Car accidents are chaotic, and fault isn’t always black-and-white. While fault is obvious in some scenarios – for example, a driver who rear-ends someone waiting at a red light – there many cases where both parties share some measure of blame for the crash. In this article, Philadelphia car accident lawyer, Brent Wieand, will discuss liability and no fault coverage in Pennsylvania and New Jersey.

Depending on the state you are in, there are different laws regarding whether you can recover damages if you are partially at fault.

car hits telephone pole

Pennsylvania and New Jersey both use a comparative fault system. This means that you can still recover damages even if you were partially at fault for the accident. However, your recovery will be reduced pro-rata by the percentage you are found to be liable for the accident.

However, there are some benefits which will be paid regardless of who was at fault for the accident. Pennsylvania and New Jersey both use a no-fault system when it comes to payment of medical bills. In the no-fault system, it essentially doesn’t matter which party caused the car accident. In light of this fact, no-fault policies in Pennsylvania and New Jersey provide Personal Injury Protection (PIP) benefits. Regardless of fault, compensation for injuries is covered up to the PIP limit.
While drivers in no-fault states aren’t required to prove fault in order to get first party PIP benefits through their insurer, in order to recover non-economic damages (e.g. pain and suffering, physical impairment, loss of consortium) you must make a claim with the other driver’s insurance or file a lawsuit against the other driver.

What is Limited Tort or Limitation on Lawsuit Coverage?

If you are injured in a car accident, YOUR insurance selection may determine whether you can recover compensation for pain and suffering. Pennsylvania insurance companies offer full tort and limited tort coverage. New Jersey offers a similar scheme known as Limitation on Lawsuit Option or Verbal Threshold insurance.

Motorists are encouraged to select Full Tort coverage (PA) or No Limitation on Lawsuit Option (NJ). If you select Limited Tort coverage (PA) or Verbal Threshold (NJ), you will pay less each month, but will be limited in your ability to sue for non-economic damages if you ever get into an accident. Full Tort / No Lawsuit Limitation coverage costs a little more, but will preserve your right to pursue non-economic damages, such as compensation for the pain and suffering caused by your accident.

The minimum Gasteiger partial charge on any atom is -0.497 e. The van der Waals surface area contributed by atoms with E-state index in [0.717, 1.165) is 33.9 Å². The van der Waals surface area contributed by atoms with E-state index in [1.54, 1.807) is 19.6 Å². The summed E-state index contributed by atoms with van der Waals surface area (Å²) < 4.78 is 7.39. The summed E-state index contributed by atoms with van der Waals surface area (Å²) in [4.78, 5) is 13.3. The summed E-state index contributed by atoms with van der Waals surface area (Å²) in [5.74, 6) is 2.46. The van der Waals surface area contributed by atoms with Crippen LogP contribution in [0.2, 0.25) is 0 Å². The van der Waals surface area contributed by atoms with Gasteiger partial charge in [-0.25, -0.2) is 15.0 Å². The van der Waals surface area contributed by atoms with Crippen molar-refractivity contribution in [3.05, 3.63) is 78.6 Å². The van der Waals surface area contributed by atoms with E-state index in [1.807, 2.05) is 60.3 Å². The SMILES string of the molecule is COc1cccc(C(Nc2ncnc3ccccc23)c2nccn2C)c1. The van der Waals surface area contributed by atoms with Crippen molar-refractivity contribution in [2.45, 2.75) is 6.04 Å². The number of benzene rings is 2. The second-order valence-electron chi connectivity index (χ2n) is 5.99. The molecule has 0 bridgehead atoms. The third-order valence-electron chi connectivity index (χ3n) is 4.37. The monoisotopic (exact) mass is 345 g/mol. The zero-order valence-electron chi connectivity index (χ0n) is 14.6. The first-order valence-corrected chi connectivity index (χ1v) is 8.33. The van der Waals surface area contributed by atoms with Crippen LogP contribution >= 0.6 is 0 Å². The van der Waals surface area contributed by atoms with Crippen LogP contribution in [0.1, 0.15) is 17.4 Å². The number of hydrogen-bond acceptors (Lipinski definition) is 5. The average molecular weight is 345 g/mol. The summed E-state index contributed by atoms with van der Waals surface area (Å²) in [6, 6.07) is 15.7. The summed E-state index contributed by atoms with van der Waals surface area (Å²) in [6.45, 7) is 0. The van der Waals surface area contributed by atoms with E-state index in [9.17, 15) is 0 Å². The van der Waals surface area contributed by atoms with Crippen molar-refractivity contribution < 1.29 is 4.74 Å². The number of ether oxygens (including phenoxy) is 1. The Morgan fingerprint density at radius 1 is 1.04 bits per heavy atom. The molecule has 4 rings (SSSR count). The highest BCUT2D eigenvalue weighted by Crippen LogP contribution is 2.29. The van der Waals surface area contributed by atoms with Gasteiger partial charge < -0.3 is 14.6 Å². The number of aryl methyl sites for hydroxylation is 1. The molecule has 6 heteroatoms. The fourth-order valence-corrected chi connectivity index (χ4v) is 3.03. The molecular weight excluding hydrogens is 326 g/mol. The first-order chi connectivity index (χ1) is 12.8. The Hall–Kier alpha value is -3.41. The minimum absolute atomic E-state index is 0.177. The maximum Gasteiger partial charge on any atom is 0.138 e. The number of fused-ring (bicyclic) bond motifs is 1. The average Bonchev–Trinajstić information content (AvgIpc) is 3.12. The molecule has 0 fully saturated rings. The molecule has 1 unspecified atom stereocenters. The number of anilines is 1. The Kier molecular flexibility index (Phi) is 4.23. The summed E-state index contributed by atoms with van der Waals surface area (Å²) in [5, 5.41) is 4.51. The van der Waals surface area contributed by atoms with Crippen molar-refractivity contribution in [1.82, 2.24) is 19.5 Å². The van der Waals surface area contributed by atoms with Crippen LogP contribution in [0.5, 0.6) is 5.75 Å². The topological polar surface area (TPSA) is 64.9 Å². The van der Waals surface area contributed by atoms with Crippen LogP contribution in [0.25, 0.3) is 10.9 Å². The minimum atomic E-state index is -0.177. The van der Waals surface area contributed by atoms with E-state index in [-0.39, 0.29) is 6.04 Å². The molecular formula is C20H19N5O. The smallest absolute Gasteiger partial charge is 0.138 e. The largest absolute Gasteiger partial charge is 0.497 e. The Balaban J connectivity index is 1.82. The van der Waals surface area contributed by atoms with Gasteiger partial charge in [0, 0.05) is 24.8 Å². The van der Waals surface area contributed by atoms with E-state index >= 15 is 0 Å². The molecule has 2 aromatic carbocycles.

If you select the Limited Tort or Limitation on Lawsuit option, you may sue for non-economic damages only if you meet the state’s threshold for serious injuries or fall under certain other limited exceptions set forth in the statute.
The applicable Pennsylvania statute, 75 Pa. Cons. Stat. § 1705, reads as follows:

“The laws of the Commonwealth… give you the right to choose a form of insurance that limits your right… to seek financial compensation for injuries caused by other drivers… [You] may seek recovery for all medical and other out-of-pocket expenses, but not for pain and suffering or other nonmonetary damages unless the injuries suffered fall within the definition of ‘serious injury.’”

The statute goes on to add that “unless the injury sustained is a serious injury, each person who is bound by the limited tort election shall be precluded from maintaining an action for any noneconomic loss.” This reiterates precisely what we were just discussing: that, under Pennsylvania’s Limited Tort coverage option, you cannot sue for non-economic damages unless you suffer severe injuries.

But what, exactly, counts as a “serious injury” by Pennsylvania standards?

  • Death, including wrongful death (preventable death caused by reckless or negligent conduct).
  • Serious impairment of body function.
    • The Supreme Court of Pennsylvania has followed the precedent set by the Supreme Court of Michigan with DiFranco v. Pickard in 1986, which held that catastrophic injury isn’t necessarily required to meet this criteria, nor must an impairment be permanent in order to be considered “serious.”
    • That being said, some examples of injuries and conditions which could constitute a “serious impairment of body function” include traumatic brain injury (TBI), spinal cord injury (SCI), paralysis, needing an organ transplant, or losing a limb.
  • Permanent serious disfigurement.
    • Unlike serious impairment, serious disfigurement must be permanent. This could mean facial scarring caused by lacerations/stitches, skin grafts necessitated by third degree burns, or other causes.

New Jersey’s serious injury thresholds are similar, and include the following:

  • Broken bones (bone fractures).
  • Death/wrongful death.
  • Dismemberment (i.e. loss of limbs or fingers/toes).
  • Loss of a fetus.
  • Significant disfigurement or scarring.
  • “Permanent injury within a reasonable degree of medical probability, other than scarring or disfigurement.”

In NJ, to meet the threshold, a medical expert must certified that an injury is permanent, and the plaintiff asserts that his or her life is negatively impacted by the injury. In some cases, this can extend to include soft tissue injuries.

car t-boned

If you were seriously injured in a car accident in New Jersey or Pennsylvania, and you’re unhappy with the way your insurance company is handling your claim, you may be able to recover compensation by filing a lawsuit against the driver who hit you. To talk about your accident in a free, completely confidential legal consultation with an experienced attorney, call Brent Wieand at 1(800) 481-5206. Brent will give you a clear and straightforward assessment of your case, and will help you understand your legal options as an injury victim.

***Disclaimer: This article is for informational purposes. It is not legal advice and should not be used as legal advice***